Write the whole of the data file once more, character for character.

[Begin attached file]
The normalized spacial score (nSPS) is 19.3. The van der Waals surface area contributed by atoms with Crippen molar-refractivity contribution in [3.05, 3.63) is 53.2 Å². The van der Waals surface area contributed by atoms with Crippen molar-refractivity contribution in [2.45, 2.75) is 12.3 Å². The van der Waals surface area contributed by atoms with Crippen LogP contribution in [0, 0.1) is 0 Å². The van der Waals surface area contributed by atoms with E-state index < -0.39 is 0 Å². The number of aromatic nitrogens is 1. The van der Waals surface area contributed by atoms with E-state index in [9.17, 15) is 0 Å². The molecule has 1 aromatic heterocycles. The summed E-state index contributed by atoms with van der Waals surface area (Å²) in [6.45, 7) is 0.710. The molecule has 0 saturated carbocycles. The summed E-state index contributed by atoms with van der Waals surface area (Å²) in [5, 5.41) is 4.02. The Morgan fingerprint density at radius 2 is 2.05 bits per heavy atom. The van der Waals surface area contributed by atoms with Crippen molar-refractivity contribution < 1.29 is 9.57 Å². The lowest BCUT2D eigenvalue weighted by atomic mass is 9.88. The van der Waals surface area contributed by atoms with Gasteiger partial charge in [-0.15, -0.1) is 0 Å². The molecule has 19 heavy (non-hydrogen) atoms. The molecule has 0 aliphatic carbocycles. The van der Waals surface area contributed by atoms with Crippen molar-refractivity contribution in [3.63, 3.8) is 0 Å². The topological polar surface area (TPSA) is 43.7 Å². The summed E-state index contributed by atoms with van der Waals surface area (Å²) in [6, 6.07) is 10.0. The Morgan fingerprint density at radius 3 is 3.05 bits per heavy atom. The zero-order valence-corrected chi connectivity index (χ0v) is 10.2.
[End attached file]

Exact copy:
The normalized spacial score (nSPS) is 19.3. The van der Waals surface area contributed by atoms with Crippen molar-refractivity contribution in [3.05, 3.63) is 53.2 Å². The van der Waals surface area contributed by atoms with Crippen molar-refractivity contribution in [2.45, 2.75) is 12.3 Å². The van der Waals surface area contributed by atoms with Crippen LogP contribution in [0, 0.1) is 0 Å². The van der Waals surface area contributed by atoms with E-state index < -0.39 is 0 Å². The number of aromatic nitrogens is 1. The van der Waals surface area contributed by atoms with E-state index in [9.17, 15) is 0 Å². The molecule has 1 aromatic heterocycles. The summed E-state index contributed by atoms with van der Waals surface area (Å²) in [6.45, 7) is 0.710. The molecule has 0 saturated carbocycles. The summed E-state index contributed by atoms with van der Waals surface area (Å²) in [5, 5.41) is 4.02. The Morgan fingerprint density at radius 2 is 2.05 bits per heavy atom. The van der Waals surface area contributed by atoms with Crippen molar-refractivity contribution < 1.29 is 9.57 Å². The lowest BCUT2D eigenvalue weighted by atomic mass is 9.88. The van der Waals surface area contributed by atoms with Gasteiger partial charge in [-0.15, -0.1) is 0 Å². The molecule has 19 heavy (non-hydrogen) atoms. The molecule has 0 aliphatic carbocycles. The van der Waals surface area contributed by atoms with Crippen molar-refractivity contribution in [3.63, 3.8) is 0 Å². The topological polar surface area (TPSA) is 43.7 Å². The summed E-state index contributed by atoms with van der Waals surface area (Å²) in [6, 6.07) is 10.0. The Morgan fingerprint density at radius 3 is 3.05 bits per heavy atom. The zero-order valence-corrected chi connectivity index (χ0v) is 10.2.